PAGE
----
Thinking Through Liberation
Mini Teaser: For the past year a four-letter word has emerged as the key to the future of the Middle East.
The May 2004 Arab summit in Tunis showed a three-way division within the bloc. One group, led by the new Iraq, and backed by Algeria, Morocco and Jordan, is seeking speedy democratization. Another group led by Egypt and Saudi Arabia advocates slow, largely cosmetic measures in the hope that regime change in Washington in the form of an electoral victory for John F. Kerry would bury the Bush Administration's plans for democracy in the Middle East. A third group, consisting only of Syria and the Sudan, remains opposed to any change, still preaching pan-Arabism and Islamism as ramparts against Western "domination."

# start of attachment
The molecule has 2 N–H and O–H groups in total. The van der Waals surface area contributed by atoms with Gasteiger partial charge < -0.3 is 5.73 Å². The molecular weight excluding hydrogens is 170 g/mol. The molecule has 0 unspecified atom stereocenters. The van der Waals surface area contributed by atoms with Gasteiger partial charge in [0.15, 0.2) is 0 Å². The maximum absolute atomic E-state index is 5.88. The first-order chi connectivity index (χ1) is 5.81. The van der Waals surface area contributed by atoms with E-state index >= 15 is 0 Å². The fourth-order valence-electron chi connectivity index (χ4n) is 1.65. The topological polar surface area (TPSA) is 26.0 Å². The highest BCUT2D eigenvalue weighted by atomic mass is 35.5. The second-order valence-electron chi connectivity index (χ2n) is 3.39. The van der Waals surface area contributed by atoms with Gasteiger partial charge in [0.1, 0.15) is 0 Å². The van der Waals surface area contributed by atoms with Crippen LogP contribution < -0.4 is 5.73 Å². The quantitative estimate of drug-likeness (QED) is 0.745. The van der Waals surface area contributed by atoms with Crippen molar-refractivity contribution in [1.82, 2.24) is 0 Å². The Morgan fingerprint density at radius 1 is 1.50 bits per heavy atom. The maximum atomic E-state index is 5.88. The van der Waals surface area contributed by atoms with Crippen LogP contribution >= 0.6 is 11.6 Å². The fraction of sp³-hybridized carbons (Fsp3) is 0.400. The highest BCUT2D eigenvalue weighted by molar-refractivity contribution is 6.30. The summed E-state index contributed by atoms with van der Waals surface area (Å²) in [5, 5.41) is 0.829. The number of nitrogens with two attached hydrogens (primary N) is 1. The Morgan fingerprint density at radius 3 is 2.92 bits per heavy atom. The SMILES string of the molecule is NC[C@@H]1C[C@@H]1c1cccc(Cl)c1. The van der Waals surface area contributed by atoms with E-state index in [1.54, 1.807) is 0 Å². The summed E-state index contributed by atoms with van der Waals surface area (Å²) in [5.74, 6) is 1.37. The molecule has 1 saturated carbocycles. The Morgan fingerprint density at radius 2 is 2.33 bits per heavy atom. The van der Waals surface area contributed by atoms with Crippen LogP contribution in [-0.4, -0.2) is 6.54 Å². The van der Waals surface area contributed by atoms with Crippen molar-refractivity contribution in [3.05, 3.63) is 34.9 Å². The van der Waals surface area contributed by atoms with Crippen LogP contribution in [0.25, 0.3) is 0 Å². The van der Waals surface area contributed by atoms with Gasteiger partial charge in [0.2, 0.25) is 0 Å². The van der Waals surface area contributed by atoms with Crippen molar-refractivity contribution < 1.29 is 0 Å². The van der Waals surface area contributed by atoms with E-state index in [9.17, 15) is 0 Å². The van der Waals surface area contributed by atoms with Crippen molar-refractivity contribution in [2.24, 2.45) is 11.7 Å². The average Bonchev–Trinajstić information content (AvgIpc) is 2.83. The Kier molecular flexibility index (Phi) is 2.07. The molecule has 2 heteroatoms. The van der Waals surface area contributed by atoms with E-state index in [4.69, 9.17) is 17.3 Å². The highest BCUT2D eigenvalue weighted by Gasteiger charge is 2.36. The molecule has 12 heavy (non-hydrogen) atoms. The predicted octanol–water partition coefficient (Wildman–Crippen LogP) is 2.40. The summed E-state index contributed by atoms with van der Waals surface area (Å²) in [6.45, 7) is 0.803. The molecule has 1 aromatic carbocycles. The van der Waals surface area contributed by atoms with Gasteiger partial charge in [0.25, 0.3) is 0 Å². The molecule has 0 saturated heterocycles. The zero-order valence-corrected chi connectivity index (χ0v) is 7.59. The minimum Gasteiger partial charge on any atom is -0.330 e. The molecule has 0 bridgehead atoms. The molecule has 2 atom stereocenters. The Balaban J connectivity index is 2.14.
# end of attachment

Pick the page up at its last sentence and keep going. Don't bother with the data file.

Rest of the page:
To write that Iraq's future is uncertain is to say nothing that is not obvious. What remains less obvious is the power of a future Iraq's example to effect change on the rest of the Middle East. If democracy fails to take root in Iraq, it will almost certainly fail in the rest of the region. Are we willing to live with that?Essay Types: Essay